You Now Have a Reason to Care About the Rebooted 'Star Trek' TV Show
Our excitement for the new Star Trek series just got kicked into warp drive. Today, CBS announced that Bryan Fuller, the mad genius behind tragically cancelled shows like Dead Like Me, Wonderfalls, Pushing Daisies, and Hannibal, will be the fearless captain of the network's new Trek series.
This is a big deal for a few reasons. Fuller is a big name talent with a reputation for breathing fresh new life into old stories, something he did with style (and a lot of blood) while working on NBC's critically acclaimed Hannibal. Also, he's far from a Trek newbie: the writer got his start penning scripts for Star Trek: Deep Space Nine and later put in time as a co-producer on Star: Trek Voyager. Judging from his work and previous interviews, this guy clearly knows his Trek.
Fuller's involvement signals that the show will get the creative -- and budgetary -- attention it deserves, something that seemed in question when CBS revealed last year that the show would be airing on its digital streaming service CBS All Access, instead of on the network itself. Star Trek won't merely be web-isodes to prop up the fledgling film franchise. With Buller in the captain's seat, the show will get a chance to live long and prosper as its own independent entity.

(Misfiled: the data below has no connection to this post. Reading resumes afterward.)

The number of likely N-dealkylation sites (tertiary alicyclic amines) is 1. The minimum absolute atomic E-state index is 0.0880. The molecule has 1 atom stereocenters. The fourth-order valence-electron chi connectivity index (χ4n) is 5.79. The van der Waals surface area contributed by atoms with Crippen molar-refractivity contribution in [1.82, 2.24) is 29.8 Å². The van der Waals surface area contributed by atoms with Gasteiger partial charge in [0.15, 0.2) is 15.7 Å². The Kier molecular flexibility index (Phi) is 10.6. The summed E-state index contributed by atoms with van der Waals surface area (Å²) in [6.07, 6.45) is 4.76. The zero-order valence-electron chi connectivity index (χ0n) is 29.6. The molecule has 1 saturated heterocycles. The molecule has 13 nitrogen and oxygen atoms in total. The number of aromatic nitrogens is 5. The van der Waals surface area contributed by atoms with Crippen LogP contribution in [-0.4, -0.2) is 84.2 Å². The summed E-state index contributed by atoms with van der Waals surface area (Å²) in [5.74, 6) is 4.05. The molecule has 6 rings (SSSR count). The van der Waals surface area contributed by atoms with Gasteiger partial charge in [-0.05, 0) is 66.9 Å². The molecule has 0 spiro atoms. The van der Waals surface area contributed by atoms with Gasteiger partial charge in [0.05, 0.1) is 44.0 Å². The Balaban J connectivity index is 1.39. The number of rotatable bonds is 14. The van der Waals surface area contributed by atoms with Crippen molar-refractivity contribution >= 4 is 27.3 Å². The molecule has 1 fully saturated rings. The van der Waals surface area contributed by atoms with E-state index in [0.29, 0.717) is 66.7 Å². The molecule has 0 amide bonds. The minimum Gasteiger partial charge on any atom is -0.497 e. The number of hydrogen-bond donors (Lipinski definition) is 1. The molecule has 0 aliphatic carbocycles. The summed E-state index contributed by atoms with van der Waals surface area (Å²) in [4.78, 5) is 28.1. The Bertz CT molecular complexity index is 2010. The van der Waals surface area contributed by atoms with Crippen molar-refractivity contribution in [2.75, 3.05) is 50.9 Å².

“My very first experience of Star Trek is my oldest brother turning off all the lights in the house and flying his model of a D7 Class Klingon Battle Cruiser through the darkened halls,” Fuller said in a statement (via EW). “Before seeing a frame of the television series, the Star Trek universe lit my imagination on fire. It is without exaggeration a dream come true to be crafting a brand new iteration with fellow franchise alum Alex Kurtzman.”
Fuller will serve as the show's co-creator and executive producer on the project, alongside Kurtzman, who was a co-writer on the first two films in J.J. Abrams film series. The third film in the series, the Justin Lin directed Star Trek Beyond, will be released this summer on July 22, in time for the franchise's 50th anniversary, and setting the stage for more Trek to come soon.
The only note of caution is this: Fuller is also currently working on an adaptation of Neil Gaiman's American Gods for Starz. And he's been linked to an Amazing Stories reboot for NBC as well. Will he have enough time to beam himself back and forth between the writing rooms for all these shows? Luckily, there's plenty of time to think about these questions: the CBS Star Trek show isn't scheduled to debut until 2017.
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